“I haven’t heard anybody say ‘Good riddance,’ ” Janet said.

“I’ll miss the way they decorated at Christmas,” Nancy said. “They used to break people’s cameras,” Janet said. In the Instagram age, unwanted photography had skyrocketed.

The group is aggressively private. Only members were allowed inside the clubhouse—but Janet, decades ago, was invited in after a peppery conversation with an Angel. “I was scared shitless and trying to be tough,” she said. The interior, she recalled, “was like a suburban house”—couches and so on. “The women were cleaning and the men were partying.

Where were the Angels going? “I don’t know yet,” a prospect said. “Goin’ somewhere!” Would they miss the East Village? A wary, noncommittal nod. When the van was almost full, the Angels packed one final item: a Harley-Davidson motorcycle, eased onto a truck lift, raised up, and strapped in. A ponytailed Angel picked up a little girl, hoisted her onto his shoulders in front of the Big Vinny sign, and, smiling, posed for a picture. After some inter-Angel hugs and back pats, the men drove away. By the next afternoon, the plaques, signs, and flaming skulls were gone. ♦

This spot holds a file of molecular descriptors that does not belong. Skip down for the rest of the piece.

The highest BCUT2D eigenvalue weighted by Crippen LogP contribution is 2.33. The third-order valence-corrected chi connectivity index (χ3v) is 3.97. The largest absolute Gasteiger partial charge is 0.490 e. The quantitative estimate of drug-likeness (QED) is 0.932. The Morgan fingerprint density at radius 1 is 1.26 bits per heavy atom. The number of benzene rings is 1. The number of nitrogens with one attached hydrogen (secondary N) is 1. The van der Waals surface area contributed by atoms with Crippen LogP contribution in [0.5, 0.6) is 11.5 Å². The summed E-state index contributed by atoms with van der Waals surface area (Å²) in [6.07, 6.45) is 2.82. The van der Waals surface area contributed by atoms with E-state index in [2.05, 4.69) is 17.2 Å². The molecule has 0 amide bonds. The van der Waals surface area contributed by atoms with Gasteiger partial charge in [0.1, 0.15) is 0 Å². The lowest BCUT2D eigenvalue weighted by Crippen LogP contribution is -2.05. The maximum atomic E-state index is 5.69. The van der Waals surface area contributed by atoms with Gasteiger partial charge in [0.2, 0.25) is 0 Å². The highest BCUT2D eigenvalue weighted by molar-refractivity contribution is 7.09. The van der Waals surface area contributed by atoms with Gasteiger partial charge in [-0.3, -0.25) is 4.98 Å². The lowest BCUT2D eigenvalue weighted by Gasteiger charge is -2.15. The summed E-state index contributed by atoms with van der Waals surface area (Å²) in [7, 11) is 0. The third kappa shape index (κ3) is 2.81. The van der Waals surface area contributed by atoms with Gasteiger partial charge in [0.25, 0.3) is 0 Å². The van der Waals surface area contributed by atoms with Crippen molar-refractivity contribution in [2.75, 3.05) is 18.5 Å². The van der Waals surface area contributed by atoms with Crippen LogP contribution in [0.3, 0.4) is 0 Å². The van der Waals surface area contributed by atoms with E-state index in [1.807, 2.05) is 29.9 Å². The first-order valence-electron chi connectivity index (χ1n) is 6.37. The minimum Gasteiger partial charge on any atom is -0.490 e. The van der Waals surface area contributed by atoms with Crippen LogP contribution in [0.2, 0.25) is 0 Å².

SOURCE: The New Yorker

Sunday, April 14, 2019

Freeway Rider's MC free to fly colors

Hagen, Germany (April 14, 2019) BTN – Ministry of Interior sees no handle: Why the motorcycle club Freeway Rider's in Hagen may continue to show their colors, while the motorcycle club Bandidos may not.

Will this step generally lead to de-escalation? Probably at the end of this week, the first trial in the Hagener Rocker war with the confession of a Hagener Bandidos will come to an end. The 31-year-old will then admit that he has shot on the Saarlandstraße on a car in which sat members of the enemy Freeway Riders - and then probably go for about three and a half years in custody.

Displeasure at Bandidos peak